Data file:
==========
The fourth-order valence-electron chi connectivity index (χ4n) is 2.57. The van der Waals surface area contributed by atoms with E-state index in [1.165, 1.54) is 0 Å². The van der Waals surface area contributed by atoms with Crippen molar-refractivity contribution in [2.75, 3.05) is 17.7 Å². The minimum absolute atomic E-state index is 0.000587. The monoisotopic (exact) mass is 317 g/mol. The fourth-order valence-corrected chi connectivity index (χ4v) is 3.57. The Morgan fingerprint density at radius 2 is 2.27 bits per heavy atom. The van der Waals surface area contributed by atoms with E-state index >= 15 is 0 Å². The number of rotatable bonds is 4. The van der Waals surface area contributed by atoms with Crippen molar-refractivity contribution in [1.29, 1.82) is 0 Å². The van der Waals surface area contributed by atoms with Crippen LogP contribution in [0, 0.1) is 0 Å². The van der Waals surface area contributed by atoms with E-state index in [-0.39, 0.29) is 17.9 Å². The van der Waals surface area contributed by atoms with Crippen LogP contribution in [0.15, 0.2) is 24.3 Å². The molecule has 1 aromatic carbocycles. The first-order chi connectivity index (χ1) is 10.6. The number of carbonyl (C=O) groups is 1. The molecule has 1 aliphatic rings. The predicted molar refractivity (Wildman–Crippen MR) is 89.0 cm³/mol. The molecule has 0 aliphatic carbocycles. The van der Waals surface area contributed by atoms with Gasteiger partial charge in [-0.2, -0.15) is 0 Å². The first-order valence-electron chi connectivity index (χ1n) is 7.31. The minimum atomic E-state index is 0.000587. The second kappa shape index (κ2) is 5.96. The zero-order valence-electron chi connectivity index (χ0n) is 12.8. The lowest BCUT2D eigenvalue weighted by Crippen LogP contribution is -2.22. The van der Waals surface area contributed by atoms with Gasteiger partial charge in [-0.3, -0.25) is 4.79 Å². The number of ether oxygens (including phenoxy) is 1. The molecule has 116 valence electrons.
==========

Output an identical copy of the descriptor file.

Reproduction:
The fourth-order valence-electron chi connectivity index (χ4n) is 2.57. The van der Waals surface area contributed by atoms with E-state index in [1.165, 1.54) is 0 Å². The van der Waals surface area contributed by atoms with Crippen molar-refractivity contribution in [2.75, 3.05) is 17.7 Å². The minimum absolute atomic E-state index is 0.000587. The monoisotopic (exact) mass is 317 g/mol. The fourth-order valence-corrected chi connectivity index (χ4v) is 3.57. The Morgan fingerprint density at radius 2 is 2.27 bits per heavy atom. The van der Waals surface area contributed by atoms with E-state index >= 15 is 0 Å². The number of rotatable bonds is 4. The van der Waals surface area contributed by atoms with Crippen molar-refractivity contribution in [1.29, 1.82) is 0 Å². The van der Waals surface area contributed by atoms with Crippen LogP contribution in [0, 0.1) is 0 Å². The van der Waals surface area contributed by atoms with E-state index in [-0.39, 0.29) is 17.9 Å². The van der Waals surface area contributed by atoms with Crippen LogP contribution in [0.15, 0.2) is 24.3 Å². The molecule has 1 aromatic carbocycles. The first-order chi connectivity index (χ1) is 10.6. The number of carbonyl (C=O) groups is 1. The molecule has 1 aliphatic rings. The predicted molar refractivity (Wildman–Crippen MR) is 89.0 cm³/mol. The molecule has 0 aliphatic carbocycles. The van der Waals surface area contributed by atoms with Gasteiger partial charge in [-0.2, -0.15) is 0 Å². The first-order valence-electron chi connectivity index (χ1n) is 7.31. The minimum atomic E-state index is 0.000587. The second kappa shape index (κ2) is 5.96. The zero-order valence-electron chi connectivity index (χ0n) is 12.8. The lowest BCUT2D eigenvalue weighted by Crippen LogP contribution is -2.22. The van der Waals surface area contributed by atoms with Gasteiger partial charge in [-0.3, -0.25) is 4.79 Å². The number of ether oxygens (including phenoxy) is 1. The molecule has 116 valence electrons.